To Attract Business, Taneytown May Get Gussied Up

Group Starts Planning A Make-over For Town

October 27, 1991|By Kerry O'Rourke | Kerry O'Rourke,Staff writer

TANEYTOWN — It's a city waiting to be rediscovered.

The people are hard-working, the downtown area is rife with history, and outlying areas boast available industrial sites.

The rest of the world just doesn't know it -- yet. But things maychange in the next nine years.

The Taneytown 2000 committee has begun work on a plan to spruce up the downtown area and attract businesses.

"This is a swell town to have your business in," said EdwardD. Leister, a committee member and senior vice president at Taneytown Bank & Trust Co.

"This is probably one of the prettiest towns inCarroll County if it had a little work done. It's rundown now," he said.

The committee wants to help bring in new business, but its goals are broader, said Paul D. Denton, president of Maryland Midland Railway in Union Bridge.

"We want to help increase the entire quality of life in and around Taneytown," he said. "We want to put the esprit de corps back into the fabric. Taneytown has a heck of a lot to offer."

"We want to become the eyes and ears of the city," said Neal W. Powell, city manager and committee chairman.

The eight-membergroup has met several times and still is working on its mission and strategy, he said.

"There's been a lot of talk and very little action up to this point," Powell said.

The idea for an economic development group germinated at an annual breakfast for city leaders sponsored by Taneytown Bank several months ago, he said.

James C. Threatte, director of the county Office of Economic Development, offered to serve as an adviser to the group, said Eileen Shields, economic development marketing manager.

Taneytown is "small town U.S.A., and people want that," she

said. "We've had our love affair with shopping malls and strip centers, and there's a place for that. But there'salso a place for downtowns."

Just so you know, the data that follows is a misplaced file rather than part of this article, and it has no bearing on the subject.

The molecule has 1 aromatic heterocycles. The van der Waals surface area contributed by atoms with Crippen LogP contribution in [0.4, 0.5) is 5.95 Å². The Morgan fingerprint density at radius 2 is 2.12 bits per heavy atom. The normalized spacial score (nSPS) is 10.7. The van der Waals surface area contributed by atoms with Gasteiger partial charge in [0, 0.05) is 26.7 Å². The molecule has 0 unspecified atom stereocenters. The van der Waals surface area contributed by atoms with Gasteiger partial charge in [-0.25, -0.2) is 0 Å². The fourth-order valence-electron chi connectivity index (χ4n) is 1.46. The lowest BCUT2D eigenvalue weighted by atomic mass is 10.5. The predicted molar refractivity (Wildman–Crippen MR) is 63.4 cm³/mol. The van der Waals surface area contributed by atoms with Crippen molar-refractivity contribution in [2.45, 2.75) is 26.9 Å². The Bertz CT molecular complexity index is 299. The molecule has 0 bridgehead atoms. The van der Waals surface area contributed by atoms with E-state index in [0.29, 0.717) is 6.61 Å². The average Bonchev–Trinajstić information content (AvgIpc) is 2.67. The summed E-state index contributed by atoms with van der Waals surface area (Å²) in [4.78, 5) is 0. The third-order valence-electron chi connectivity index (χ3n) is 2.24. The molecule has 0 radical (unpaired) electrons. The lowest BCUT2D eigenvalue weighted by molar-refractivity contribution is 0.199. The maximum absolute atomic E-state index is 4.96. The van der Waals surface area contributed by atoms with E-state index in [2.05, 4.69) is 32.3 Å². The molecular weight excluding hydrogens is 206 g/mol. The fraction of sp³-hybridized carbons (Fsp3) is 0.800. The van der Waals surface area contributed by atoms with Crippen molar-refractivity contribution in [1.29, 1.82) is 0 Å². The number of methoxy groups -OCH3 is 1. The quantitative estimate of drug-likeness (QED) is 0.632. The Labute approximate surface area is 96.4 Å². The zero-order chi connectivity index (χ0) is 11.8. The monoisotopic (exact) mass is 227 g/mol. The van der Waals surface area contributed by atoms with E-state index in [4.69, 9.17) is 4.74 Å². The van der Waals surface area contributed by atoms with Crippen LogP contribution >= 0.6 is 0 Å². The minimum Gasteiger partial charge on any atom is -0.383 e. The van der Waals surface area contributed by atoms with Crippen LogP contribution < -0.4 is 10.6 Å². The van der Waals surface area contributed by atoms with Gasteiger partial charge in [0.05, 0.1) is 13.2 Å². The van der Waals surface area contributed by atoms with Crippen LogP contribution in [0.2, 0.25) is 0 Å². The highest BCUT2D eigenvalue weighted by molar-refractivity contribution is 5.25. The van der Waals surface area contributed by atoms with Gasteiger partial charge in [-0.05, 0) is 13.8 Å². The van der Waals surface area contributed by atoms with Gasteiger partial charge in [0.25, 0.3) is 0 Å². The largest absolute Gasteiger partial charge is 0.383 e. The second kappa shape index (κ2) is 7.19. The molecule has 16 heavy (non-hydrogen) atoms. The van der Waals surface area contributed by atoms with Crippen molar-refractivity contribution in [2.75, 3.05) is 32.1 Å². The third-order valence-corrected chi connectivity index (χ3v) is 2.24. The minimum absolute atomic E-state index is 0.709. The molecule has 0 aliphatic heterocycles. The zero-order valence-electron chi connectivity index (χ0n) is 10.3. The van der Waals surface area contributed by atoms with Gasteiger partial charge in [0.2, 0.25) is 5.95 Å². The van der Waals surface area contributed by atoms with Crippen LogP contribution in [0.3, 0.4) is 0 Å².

The city has a number of historic buildings, including one on York Street where George Washington stayed overnight in 1791, Powell said.

The city of about 3,700 has a thriving corporate community, said Shields, who surveys county businessesregularly.

"The city did farsighted planning for economic development years ahead of anyone else in Carroll County," she said.

The city's Chamber of Commerce took an active role in the 1960s in finding industrial sites and attracting business to the area, Shields said.

Evapco Inc., manufacturer of heating and cooling equipment; the Taney Corp., which makes wooden stairs and stair parts; Worthington Pump Division Dresser Inc., a pump manufacturer; and Lion Bros. Co. Inc., a sewing factory, are among the companies in the area.

The workforce is another credit to the city, Leister said.

"People here go to work when they don't feel good," he said.

Committee member James G. Sturgill, a Westminster accountant who is developing apartments and town houses in the city, said he'd like to see East Baltimore Street look more like Main Street in Emmitsburg, Frederick County, by putting phone and electrical lines underground.

"You'll have a lovely town and a credit to Carroll County. It has the potential to become a showpiece for Maryland," he said.

Emmitsburg, seven miles from Taneytown, "really catches the eye" with its old-fashioned streetlights and tidy business district, Denton said.

And, Shields said, "It doesn't hurt to have the Catoctin Mountains as a backdrop to your town."

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